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Our beloved pets are family members, but responsible pet ownership requires you to safeguard local habitats.
- Exotic Pets a Problem in the Everglades
- The Impact of Domesticated Pets on Local Habitats
- How to Protect Local Habitats From Your Pet
The unwanted release of the Burmese Python has wreaked havoc on the Everglades which has seen a decline in 99.3% of Racoons, a 98.9% decrease in possums and an 87.5% drop in bobcats. However Pythons are not all to blame, as there have been 140 invasive reptiles and amphibians that have been introduced since the pet trade in the 1980s.
How about our beloved furry friends? Unfortunately nearly 200 species are threatened by dogs globally and in the United States, domestic cats kill about 1.3 billion-4 billion birds and 6.3 billion-22.3 billion mammals annually.
So how can we be more mindful of the ecological impacts our pets can have? Heres a few recommendations
- Pick up the poop! Dispose appropriately and use sustainable bags
- Return unwanted reptiles and amphibians to a pet store instead of releasing them in the wild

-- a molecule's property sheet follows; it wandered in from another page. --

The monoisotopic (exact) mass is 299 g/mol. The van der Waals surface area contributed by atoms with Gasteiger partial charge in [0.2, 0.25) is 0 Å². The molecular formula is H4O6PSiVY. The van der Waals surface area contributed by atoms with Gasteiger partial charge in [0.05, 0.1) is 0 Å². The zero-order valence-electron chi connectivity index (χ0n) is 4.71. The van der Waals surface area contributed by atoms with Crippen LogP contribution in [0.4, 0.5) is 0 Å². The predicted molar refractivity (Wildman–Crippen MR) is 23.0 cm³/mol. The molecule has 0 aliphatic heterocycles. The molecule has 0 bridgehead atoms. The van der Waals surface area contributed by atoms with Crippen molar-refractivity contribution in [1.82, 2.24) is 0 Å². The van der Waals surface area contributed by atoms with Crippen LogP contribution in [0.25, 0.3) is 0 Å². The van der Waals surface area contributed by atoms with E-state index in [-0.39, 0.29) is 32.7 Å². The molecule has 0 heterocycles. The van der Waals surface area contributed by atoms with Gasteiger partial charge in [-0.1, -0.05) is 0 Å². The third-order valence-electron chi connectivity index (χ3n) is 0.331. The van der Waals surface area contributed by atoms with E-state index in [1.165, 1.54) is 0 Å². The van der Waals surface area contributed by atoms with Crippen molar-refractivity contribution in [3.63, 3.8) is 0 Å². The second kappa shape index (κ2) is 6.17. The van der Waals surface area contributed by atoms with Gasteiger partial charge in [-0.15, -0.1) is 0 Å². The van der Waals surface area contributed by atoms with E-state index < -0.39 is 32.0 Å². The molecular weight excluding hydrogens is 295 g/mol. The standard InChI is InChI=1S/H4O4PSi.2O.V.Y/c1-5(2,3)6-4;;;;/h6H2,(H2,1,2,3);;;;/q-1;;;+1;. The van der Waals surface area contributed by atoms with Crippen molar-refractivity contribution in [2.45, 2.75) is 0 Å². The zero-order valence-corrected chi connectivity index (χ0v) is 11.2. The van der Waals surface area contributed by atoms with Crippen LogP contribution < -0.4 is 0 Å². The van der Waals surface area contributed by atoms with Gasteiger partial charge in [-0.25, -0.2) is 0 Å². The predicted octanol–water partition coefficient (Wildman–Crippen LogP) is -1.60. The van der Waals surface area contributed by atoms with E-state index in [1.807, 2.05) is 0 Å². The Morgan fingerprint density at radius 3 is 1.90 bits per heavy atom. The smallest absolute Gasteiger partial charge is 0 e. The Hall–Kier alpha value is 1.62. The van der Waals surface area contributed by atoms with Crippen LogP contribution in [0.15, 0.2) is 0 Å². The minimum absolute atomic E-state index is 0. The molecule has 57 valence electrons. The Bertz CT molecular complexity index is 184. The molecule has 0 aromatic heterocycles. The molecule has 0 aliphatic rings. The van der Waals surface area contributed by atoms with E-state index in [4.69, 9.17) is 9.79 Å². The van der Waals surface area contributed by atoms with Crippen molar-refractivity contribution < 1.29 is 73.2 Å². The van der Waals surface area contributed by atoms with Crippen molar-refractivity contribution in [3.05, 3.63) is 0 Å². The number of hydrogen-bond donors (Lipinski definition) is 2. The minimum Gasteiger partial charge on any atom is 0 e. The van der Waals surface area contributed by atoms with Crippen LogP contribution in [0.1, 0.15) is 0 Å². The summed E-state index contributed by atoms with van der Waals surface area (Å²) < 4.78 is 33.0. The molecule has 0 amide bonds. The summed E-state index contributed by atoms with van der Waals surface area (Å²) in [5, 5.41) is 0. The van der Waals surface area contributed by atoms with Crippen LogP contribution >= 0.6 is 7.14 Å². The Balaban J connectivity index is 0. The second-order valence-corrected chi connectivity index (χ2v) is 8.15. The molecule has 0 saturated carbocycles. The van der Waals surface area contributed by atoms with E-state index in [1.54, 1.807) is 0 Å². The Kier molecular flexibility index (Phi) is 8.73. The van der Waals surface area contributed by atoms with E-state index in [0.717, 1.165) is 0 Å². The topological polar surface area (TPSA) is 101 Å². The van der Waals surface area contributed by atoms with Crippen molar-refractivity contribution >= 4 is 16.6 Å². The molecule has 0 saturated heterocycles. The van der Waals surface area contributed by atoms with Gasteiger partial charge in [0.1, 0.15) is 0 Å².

- You can prevent your cat from preying on wildlife by keeping them indoors
- Avoid flushing dead or live fish down drains as they’ll end up in aquatic ecosystems they don’t belong
- Never remove wildlife from natural habitats to domesticate them
- Keep your dogs of restricted trails as not to disturb wildlife especially during breeding season
Not only can we safeguard our local habitats and be responsible pet owners but we can do so whilst enjoying the companionship of our animal friends.
Dig deeper —> 7 min
The scoop Whales accumulate carbon throughout their lifetime and die with it on the ocean floor. So they save around 33 tons of carbon from the atmosphere each.
Why it matters Today, whales number approximately 1.3 million, and conservation efforts to return them to their 4-5 million pre-whaling population could significantly reduce the greenhouse effect by lowering atmospheric carbon dioxide. However, they are constantly at threat of being hunted.
Big picture Recovering the global whale population to even half its original size is no easy feat, but we must do all in our power to multiply whale species’ populations in all of Earth’s oceans. Regardless of whether a high-tech carbon sequestration tool becomes widely available, harnessing the carbon-capturing power of these beautiful creatures will always positively enhance our atmosphere and marine ecosystems.
Dig deeper --> 3 min read